Tuesday, 6 September 2011

Gbenga Offo… Artist with a sympathetic heart for women

By Anote Ajeluorou

He is part of the three visual artists whose works are being exhibited at the ongoing ‘Unspoken Words’ show at Terra Kulture, Victoria Island, Lagos. The show started two days ago and will run till Wednesday, August 31, to bring to a close, paintings that address various subjects of human interest.
  As one of the exhibiting artists, Gbenga Offo has 18 works on display and they address issues that range from traditional motifs to contemporary ones. But like many artists, he loves the freedom to range wide and not be circumscribed by notions of what specific subjects or art forms to engage in. Yet, within this craving for freedom, he confessed his interest in exploring issues that affect women, and by extension, men.
  You could call him a feminist judging from the passion he has in using his art to pursue issues relating to women’s emancipation and empowerment. In a recent conversation before the exhibition opened, Offo said, “I have a soft spot for women; they fare worse in the peculiar world men have created to put them down. You need to look at the deprivation of women, the mutilation they suffer, and outright cheating of women in this part of the world. Men beat women and cheat them; women are the ones who are trafficked for prostitution for men’s pleasure and financial gains. It’s unfair.
  “Man has knowingly, deliberately put the women at the background. For instance, a woman can’t become a managing director of a company easily. Even when she eventually becomes one, she can’t bail someone from jail; she has to ask a mere okada rider to do it for her!
  “I have this sympathetic feeling for women. In the villages, women do most of the farm work while the men drink palm wine all day. Sadly, every religion of the world puts women at the background. I went to mixed schools; women can be more brilliant than the men. Indeed, they sometimes are! Unfortunately, women have been conditioned to believe in this inferiority complex thing even if their percentage in the world is more than men.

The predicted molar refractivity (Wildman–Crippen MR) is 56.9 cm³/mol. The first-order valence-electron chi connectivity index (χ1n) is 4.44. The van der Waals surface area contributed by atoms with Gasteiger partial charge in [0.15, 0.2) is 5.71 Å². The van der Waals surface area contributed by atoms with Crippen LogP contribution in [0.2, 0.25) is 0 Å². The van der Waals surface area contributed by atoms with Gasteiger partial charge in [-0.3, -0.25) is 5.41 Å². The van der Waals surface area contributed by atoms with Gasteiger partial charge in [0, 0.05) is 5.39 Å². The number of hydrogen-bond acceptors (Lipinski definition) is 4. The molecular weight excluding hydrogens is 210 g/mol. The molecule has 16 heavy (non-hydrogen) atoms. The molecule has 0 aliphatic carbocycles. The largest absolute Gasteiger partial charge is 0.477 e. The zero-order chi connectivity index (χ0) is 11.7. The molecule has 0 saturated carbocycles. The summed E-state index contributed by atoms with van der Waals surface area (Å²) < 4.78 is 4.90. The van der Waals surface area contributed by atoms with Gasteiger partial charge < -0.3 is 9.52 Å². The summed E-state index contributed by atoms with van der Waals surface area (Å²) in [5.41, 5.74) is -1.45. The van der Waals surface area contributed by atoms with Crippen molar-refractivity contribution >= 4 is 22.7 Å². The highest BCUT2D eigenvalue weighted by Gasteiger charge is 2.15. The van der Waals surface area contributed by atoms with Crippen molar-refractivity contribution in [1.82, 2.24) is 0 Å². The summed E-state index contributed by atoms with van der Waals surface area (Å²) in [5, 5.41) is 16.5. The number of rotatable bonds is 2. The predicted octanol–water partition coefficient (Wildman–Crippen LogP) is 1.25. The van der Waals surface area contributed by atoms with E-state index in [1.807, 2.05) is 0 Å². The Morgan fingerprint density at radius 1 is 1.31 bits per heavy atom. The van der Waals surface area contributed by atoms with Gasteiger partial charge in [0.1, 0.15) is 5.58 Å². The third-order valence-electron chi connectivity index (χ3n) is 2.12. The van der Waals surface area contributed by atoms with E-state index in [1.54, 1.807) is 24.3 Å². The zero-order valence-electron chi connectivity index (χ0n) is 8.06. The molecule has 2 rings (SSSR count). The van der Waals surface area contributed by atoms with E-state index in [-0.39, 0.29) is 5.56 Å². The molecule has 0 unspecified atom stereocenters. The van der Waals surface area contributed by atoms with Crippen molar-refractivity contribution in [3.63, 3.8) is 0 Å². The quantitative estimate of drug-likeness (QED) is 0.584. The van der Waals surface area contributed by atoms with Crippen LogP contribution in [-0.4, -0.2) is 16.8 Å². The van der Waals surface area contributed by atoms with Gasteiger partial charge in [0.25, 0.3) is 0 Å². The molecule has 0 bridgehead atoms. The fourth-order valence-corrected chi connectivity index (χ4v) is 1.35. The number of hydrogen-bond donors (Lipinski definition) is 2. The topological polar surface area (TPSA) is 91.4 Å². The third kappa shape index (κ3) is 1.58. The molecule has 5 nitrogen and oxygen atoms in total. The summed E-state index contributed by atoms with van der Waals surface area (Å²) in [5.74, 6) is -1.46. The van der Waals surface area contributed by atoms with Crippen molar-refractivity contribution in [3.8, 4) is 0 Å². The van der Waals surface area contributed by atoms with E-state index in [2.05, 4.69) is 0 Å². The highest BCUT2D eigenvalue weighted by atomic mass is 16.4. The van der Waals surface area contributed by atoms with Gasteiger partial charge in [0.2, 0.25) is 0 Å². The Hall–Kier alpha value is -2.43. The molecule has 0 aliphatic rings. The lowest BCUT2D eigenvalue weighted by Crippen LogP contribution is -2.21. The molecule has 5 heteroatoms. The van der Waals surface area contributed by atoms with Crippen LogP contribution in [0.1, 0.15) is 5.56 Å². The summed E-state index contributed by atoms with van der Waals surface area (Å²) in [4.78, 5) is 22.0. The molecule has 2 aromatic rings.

“It’s like men all over the world connived to deal with women, but for what reason, I don’t know. Why do we create laws that discriminate against women? Why? So, it’s what I’d like to do, this sort of social issues affecting such a vital member of society, and to use my art to focus on things affecting women, why there’s this imbalance and inequality between men and women”.
  However, Offo said he and some other artists, who are socially minded are financially handicapped because such preoccupation with socially relevant messages hardly attract financial reward, at least not immediately. This is where Nigerian artists have difficulties as there are no grants of any sort to enable them engage in issues-related art as such works do not sell.
  He, however, stated that he has one such work among his 18 works on display at the show, titled, ‘Victim’. Offo said for him to embark on such artistic excursion and bring women’s issues to the fore for greater attention, he would need a grant or sponsorship to realise it. This is so because he would need to accumulate a sizeable number of works before he could exhibit while staying off works that would immediately earn him money.
  For this show, however, Offo has works exploring both African cultural and contemporary motifs. So, there are such works as ‘Under pressure’ that examines the Nigerian socio-economic environment, the hard times Nigerians are going through because of pressures from all sides. The series, ‘Iya Oyo’ and ‘Baba Oyo’ are portraits about tribal marks among Yoruba people, which are used as marks of identity, a distinctive feature amongst the Yoruba that is fast going into extinction. Now, Offo argued, tattoos are in vogue in place of tribal marks.
  Of the evolution of his works, he said, “My art has evolved from the Yoruba, cultural preoccupation to being more contemporary in style and subject, although you still find traditional motifs in them. I used to have a lot of African motifs in my work before, a lot of Africanness in them. Now, I’m doing away with the motifs to just being ‘me’. It’s about the way I feel.
  “When my art focused on traditional motifs, it was heavy on cubism and African culture. It’s still cubism but less African now; my works come in stylised, distorted forms. So, the major influence is cubism but I just like enjoying myself painting”.

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